Vail Daily column: Reasonable faith
“(Teaching creation to children is) outright child abuse.” Did I read that right? Evidently, when I teach my children about creation, I am committing child abuse. Responding to this is going to take some time. Vail Daily reader, may I have a few minutes of your precious purposeful, wonderfully designed day? I want to propose that the statement above is poorly worded and logically irresponsible. Put another way, it was unreasonable. And I want to present a small case for reasonable faith. I would ask you, dear reader of the Vail Daily, to indulge with me in a bit of nonsense for a minute. Here it comes. Let the foolishness begin:
I cannot write a word of English. In fact, no sentences are longer than six words. As a bachelor, my father loved his many wives and then he had me. Still my brother is an only child. Is this making any sense? I don’t know if it is, as I have had amnesia for as long as I can remember. Until then, I’ll just write. Understand I am writing this at a place that’s so crowded, nobody goes there. And I’ll just keep writing, awaiting my death. And so you know, always go to others people’s funerals or they will not go to yours.
Let the foolishness end. That paragraph, though syntactically correct, is way off logically. You could call it legitimate nonsense. And that, my friends, is what I have to say about the comments in Tuesday’s article. Teaching your children about creation is not on par with child abuse. It is a reasonable approach to the origin of life.
The article also stated teaching them creation is suppressing critical thought. Really? Implied in the thought was don’t teach creation to children. Teach only evolution. Wouldn’t cultivating critical thinking mean teaching both evolution and creation and then let the children think seriously about the positions? Be brave, my naturalist reasonable friend, be brave.
Wait a second, someone may say, my view of evolution is fact, and yours is faith, Mr. Pastor. Be careful of saying yours is fact and not faith. You were not there at the beginning. You do not know for sure. You have to build a reasonable case. We are all to some degree products of the people who taught us and the books we read. You “believe by faith” in Darwinism. Which I believe is unreasonable.
Why? I could give you quote after quote of Intelligent Design scientists and you would give me quote after quote after quote of evolutionary scientists. But that would get us nowhere real fast. I have my guys; you have yours. So let’s just think about this logically. Option 1: The universe has always been (and if that’s the case, then there’s no need for a creator). This view is debated in science. Certain laws of physics make this seem unreasonable. Option 2: The universe created itself (again, no need for God — it brought itself into existence). This view is defeated by logic. Everything that exists has a cause. Babies have parents. Houses have builders. The universe and humans exist. It couldn’t create itself. Finally, Option 3: The universe was created by someone or something outside of itself, i.e., God. This seems to be the most reasonable. Could it have involved microevolution at certain times and on small levels? Sure. But the cosmological order of the universe demands a designer. Look out your window at the world and you will see there is order and design to most everything. Do you know how many muscles it takes to walk? Google it. And walking serves a purpose. So we could say the powerful creator was an intelligent designer. This is where science fits in. Science seeks to understand the design of the created world.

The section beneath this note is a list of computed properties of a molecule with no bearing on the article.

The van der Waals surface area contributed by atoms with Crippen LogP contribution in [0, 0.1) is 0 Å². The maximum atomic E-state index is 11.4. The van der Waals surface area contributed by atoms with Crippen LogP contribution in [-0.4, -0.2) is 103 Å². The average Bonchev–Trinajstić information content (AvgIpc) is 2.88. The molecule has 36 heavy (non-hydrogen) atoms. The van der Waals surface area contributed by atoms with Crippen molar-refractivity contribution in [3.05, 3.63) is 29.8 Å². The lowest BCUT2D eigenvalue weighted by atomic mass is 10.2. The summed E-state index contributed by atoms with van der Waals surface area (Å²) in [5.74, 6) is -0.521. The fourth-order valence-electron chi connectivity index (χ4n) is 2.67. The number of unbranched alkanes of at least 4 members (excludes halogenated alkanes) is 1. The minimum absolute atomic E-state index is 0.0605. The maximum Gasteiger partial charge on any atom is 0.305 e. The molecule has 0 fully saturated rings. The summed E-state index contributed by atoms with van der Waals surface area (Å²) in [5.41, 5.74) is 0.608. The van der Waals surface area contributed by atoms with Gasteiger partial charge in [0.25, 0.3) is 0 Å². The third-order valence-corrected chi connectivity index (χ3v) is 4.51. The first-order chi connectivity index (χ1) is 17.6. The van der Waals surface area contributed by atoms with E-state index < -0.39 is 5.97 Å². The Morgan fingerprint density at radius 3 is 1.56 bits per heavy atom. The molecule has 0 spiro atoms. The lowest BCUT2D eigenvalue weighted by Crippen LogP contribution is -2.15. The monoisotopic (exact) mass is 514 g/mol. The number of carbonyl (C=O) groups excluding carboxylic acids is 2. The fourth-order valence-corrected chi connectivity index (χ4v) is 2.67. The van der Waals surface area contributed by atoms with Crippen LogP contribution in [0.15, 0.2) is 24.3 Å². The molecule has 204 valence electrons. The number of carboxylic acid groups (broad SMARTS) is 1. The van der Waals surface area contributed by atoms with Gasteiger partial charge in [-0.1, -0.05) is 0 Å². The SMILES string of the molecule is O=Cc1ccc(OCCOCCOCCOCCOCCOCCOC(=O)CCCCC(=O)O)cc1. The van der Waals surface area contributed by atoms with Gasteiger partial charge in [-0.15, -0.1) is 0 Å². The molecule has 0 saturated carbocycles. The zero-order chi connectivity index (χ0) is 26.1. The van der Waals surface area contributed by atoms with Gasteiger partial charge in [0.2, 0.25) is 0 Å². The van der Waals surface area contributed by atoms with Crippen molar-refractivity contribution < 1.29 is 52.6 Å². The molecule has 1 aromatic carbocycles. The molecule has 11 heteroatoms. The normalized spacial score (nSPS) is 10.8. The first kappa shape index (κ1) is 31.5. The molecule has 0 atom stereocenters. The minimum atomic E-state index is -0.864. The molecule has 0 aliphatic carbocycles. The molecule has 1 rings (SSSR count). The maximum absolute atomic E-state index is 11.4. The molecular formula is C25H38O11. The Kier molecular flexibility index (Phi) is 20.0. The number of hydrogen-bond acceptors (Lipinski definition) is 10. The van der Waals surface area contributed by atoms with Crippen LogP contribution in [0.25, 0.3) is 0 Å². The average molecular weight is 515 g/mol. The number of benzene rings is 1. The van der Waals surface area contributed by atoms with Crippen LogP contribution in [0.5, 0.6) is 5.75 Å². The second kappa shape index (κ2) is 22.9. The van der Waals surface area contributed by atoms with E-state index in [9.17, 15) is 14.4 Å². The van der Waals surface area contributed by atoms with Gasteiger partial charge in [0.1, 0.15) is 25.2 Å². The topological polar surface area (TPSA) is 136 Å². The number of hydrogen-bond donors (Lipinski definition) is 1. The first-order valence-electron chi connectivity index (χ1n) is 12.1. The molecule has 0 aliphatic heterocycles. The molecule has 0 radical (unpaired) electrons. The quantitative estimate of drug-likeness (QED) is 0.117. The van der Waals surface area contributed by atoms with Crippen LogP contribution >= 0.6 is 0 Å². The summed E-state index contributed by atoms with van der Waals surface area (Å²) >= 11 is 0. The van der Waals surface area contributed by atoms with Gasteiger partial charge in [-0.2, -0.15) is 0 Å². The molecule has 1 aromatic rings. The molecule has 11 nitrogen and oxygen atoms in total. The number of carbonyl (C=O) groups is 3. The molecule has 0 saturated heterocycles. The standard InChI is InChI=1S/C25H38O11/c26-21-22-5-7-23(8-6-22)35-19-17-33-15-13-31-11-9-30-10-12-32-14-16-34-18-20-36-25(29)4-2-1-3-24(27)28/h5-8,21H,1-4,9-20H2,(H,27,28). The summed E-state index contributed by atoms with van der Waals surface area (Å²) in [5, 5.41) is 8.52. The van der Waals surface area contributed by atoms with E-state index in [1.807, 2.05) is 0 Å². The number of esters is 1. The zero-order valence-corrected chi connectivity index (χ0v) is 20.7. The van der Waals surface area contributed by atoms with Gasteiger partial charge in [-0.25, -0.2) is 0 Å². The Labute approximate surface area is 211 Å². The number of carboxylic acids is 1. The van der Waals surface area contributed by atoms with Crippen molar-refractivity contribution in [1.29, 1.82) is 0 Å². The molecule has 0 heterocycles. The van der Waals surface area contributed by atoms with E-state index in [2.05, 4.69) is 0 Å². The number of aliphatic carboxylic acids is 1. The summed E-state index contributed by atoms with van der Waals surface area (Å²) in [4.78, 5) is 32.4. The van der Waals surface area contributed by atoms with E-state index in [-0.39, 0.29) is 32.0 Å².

I do not have the faith to be an atheist or an evolutionist. They are unreasonable. Does that mean I punt science in the name of the Bible? No, I see science proving over and over again an intelligent designer who created the world good and with purpose. And though corrupted, it’s still God’s handiwork and worth understanding, cultivating and redeeming. And that is what I will continue to teach my unabused children.
Judd Rumley is the lead pastor at Eagle Bible Church. He can be reached at email@example.com.
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